Drywall 101: Learn the basics and develop your technique

By Tom Phelan - ReminderNews
Featured Article - posted Wed., Jul. 18, 2012
- Contributed Photo

Many who venture into the world of do-it-yourself limit themselves to minor projects that have little risk. Some will tackle things such as painting, wallpaper and staining without apprehension. Some will also try their hand at basic plumbing or carpentry. However, when it comes to large-scale renovation, too many DIYers freeze up and call in a professional.

Yet one of the easiest large-scale skills to develop is installing sheetrock (drywall) walls and ceilings. The components are large, though not too expensive, and even damaging a piece of wallboard is not always a total loss. Mistakes are easily fixed, even if you have to start over.
Here are the basics and some tips. You can learn more about the process just by picking up a good building DIY book.

Ceilings are installed first, then the walls. Sheetrock comes in 8- and 12-foot lengths. If you are doing the project alone, it will be easier to use 8-foot panels. With a helper, you can install the longer wallboards, and the finishing will be easier. Install them with the long edge parallel to the ceiling. You will notice that the long sides have tapered, finished edges. This enables you to easily create an invisible joint between them. The ends of the boards should fall in the middle of a ceiling joist or wall stud. They are fastened with wallboard screws using your variable-speed electric drill or driver. Screw heads should be slightly depressed in the surface paper, without breaking through.
Leaving a little space, perhaps 1/8 inch, between the panels and at the perimeter edges is advisable. You will cover these gaps later. Snap a level horizontal line slightly more than 4 feet from the floor. Set the first length of drywall up to the line and fasten it to the framing. Don’t try to cut out the rough openings for doors and windows in the room. Install an entire panel, and mark them on the panel. Then cut them out with a knife after the board is positioned. This technique is quicker and the outcome is always better.

For small cutouts, such as electrical boxes, measure and mark them on the drywall, and position the panel against the wall. When you are satisfied they match up with the boxes, cut them out as the board is being installed. Finish installing each sheet after all the openings and edges fit well.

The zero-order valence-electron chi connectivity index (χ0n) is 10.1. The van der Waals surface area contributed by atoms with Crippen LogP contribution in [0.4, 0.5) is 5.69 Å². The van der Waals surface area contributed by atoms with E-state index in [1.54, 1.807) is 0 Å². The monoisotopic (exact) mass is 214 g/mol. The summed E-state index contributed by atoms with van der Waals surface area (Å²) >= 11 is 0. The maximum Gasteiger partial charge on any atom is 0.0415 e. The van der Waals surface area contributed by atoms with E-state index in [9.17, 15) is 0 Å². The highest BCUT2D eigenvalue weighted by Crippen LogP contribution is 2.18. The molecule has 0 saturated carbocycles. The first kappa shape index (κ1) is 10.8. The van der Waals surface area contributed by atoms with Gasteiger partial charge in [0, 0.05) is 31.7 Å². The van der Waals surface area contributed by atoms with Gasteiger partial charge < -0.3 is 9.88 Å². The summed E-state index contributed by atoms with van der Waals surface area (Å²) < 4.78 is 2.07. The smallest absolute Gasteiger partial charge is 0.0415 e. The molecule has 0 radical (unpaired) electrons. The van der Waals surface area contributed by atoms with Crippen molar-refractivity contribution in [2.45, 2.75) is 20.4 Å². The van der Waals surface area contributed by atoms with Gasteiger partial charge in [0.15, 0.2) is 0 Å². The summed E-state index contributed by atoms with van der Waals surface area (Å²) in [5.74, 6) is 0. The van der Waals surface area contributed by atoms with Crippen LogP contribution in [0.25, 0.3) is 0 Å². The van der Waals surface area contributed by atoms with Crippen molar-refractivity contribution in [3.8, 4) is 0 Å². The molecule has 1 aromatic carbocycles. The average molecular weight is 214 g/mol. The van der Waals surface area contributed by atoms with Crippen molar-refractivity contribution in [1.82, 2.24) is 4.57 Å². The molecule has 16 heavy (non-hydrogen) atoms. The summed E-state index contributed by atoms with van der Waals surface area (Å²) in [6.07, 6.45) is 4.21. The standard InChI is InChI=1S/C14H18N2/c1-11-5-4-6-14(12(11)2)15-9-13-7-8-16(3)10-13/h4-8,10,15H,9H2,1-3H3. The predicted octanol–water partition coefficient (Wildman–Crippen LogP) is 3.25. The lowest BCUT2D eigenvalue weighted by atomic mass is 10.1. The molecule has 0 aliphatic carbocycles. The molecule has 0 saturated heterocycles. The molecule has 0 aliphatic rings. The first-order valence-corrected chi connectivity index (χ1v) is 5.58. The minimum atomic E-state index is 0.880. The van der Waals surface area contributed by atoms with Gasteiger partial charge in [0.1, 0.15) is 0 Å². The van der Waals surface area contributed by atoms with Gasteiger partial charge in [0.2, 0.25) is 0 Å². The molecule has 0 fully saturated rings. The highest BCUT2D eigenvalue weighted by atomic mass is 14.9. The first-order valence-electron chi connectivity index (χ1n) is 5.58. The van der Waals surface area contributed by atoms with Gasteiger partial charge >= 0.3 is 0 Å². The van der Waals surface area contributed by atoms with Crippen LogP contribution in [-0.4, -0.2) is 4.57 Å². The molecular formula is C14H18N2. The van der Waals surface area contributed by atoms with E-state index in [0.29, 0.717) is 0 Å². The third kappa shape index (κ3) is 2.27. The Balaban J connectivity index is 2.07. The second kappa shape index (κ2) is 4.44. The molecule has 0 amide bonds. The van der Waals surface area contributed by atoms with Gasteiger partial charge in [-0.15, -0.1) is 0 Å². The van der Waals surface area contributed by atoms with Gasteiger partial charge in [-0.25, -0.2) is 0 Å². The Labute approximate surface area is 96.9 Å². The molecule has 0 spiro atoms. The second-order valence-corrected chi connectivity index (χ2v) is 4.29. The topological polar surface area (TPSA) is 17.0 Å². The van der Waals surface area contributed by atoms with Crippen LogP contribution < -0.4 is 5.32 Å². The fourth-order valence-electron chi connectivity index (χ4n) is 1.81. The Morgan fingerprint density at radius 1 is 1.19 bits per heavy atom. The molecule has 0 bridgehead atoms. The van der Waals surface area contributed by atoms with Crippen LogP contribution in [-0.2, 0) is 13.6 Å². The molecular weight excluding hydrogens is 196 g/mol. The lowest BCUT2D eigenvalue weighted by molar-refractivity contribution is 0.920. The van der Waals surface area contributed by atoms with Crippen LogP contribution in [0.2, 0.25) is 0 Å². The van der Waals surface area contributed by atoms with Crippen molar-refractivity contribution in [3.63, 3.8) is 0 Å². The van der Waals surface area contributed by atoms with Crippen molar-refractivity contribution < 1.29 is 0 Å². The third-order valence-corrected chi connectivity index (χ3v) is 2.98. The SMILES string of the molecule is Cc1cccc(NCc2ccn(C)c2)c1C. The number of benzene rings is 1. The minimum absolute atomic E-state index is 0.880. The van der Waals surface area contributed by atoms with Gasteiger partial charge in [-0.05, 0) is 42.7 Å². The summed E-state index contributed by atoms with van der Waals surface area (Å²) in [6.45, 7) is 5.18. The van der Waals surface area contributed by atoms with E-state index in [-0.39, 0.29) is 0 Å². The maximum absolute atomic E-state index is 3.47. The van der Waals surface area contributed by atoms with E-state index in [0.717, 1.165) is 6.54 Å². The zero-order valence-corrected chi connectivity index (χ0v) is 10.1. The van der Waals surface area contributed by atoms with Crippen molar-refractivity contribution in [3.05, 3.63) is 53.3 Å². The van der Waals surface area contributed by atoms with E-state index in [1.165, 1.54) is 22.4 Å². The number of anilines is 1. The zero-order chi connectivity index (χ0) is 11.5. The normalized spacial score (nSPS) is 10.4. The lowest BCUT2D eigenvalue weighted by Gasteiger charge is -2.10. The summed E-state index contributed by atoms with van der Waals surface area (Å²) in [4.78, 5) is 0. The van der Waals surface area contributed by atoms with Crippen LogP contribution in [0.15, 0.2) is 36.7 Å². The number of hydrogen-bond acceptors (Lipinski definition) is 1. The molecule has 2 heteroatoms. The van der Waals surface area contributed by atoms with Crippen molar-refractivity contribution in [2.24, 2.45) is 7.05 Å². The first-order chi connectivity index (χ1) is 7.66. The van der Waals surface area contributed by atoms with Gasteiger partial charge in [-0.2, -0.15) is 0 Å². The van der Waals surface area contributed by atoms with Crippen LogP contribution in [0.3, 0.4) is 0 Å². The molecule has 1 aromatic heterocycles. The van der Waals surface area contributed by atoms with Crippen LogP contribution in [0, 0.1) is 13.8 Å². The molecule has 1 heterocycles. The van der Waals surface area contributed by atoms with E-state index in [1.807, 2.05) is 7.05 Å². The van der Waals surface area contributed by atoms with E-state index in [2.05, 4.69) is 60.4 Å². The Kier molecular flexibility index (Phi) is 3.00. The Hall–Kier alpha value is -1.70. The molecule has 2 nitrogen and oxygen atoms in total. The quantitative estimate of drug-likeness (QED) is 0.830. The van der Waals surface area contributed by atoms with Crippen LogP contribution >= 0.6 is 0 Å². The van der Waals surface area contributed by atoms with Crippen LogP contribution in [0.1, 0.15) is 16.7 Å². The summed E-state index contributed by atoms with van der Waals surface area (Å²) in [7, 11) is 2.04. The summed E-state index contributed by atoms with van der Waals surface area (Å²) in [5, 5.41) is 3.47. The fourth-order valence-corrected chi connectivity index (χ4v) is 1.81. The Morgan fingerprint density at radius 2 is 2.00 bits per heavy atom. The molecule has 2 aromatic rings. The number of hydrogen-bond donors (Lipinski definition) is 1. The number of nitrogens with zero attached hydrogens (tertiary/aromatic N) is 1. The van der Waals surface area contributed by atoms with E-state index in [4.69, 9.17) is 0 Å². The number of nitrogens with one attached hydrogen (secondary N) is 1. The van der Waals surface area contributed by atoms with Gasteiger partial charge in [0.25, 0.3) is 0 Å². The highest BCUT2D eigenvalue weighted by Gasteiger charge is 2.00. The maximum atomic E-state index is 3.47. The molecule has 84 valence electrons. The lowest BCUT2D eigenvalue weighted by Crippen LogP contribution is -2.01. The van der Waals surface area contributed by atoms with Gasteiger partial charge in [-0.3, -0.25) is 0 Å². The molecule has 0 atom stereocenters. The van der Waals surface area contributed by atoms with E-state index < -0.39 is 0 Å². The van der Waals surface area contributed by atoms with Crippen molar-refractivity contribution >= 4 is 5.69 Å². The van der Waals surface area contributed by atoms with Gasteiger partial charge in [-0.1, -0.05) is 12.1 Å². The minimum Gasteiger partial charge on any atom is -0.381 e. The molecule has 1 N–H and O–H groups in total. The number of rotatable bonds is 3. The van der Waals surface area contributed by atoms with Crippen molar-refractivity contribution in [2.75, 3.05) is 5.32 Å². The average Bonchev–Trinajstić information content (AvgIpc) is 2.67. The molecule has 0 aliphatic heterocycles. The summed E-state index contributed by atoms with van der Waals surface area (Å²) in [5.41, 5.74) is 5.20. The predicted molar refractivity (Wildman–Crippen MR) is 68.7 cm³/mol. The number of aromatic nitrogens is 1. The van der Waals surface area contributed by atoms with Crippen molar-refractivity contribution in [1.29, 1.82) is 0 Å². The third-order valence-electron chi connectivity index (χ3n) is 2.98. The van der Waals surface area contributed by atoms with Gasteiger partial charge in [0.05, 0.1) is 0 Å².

Taping drywall is something of an art, but even if you are not artistic, you will develop technique along the way. The finishing steps let you cover for your lack of artistry. Vertical and horizontal joints are covered with a combination of joint compound and paper tape. Outside corners are finished with corner bead and joint compound.

To cover the joint where the tapered edges of two horizontal sheets of drywall meet, coat the seam with compound and lay a length of dry tape along the seam. Then set it in by running your wide taping knife, buttered with a little additional compound, over the tape. Try to get it as smooth and uniform as you can, but don’t get obsessed. It's best to start in the middle, and work toward the edges.

I like to finish the vertical seams first, except for the corners. Then I move to the horizontal joints, and finish by doing the inside and outside corners. If you goof on cutouts for the electrical boxes, you may have to close any gaping edges with compound and perhaps some tape. It is okay to overlap sections of tape as long as you do not create an obvious hump. Sections of tape do not have to stretch the entire length of a 12-foot panel. In fact, it’s had to work with very long pieces. Do not overlap intersecting lengths. Cover screw heads with a swipe of the knife.

Finishing will be as hard or as easy as the installation and taping process makes it. Hand-sand with fine grit paper on a sanding block for a nice finish. Be aware, though, that the dust created is all-pervasive. Wear a mask, and create a barrier that separates your project from other rooms. I know professionals who use sanding tools and some who use sanding sponges instead. The latter creates a different sort of mess, but can also get you to a finished surface quicker. After the compound has dried, use a hand-held light angled to highlight any imperfections. Mark them lightly with a pencil. Sand them, and cover with a light coat of compound again, until you have a uniform finish.

This description should make you feel fairly confident that you can handle drywall installation. Do a little more study about the topic, and you should be ready to conquer yet another DIY challenge.

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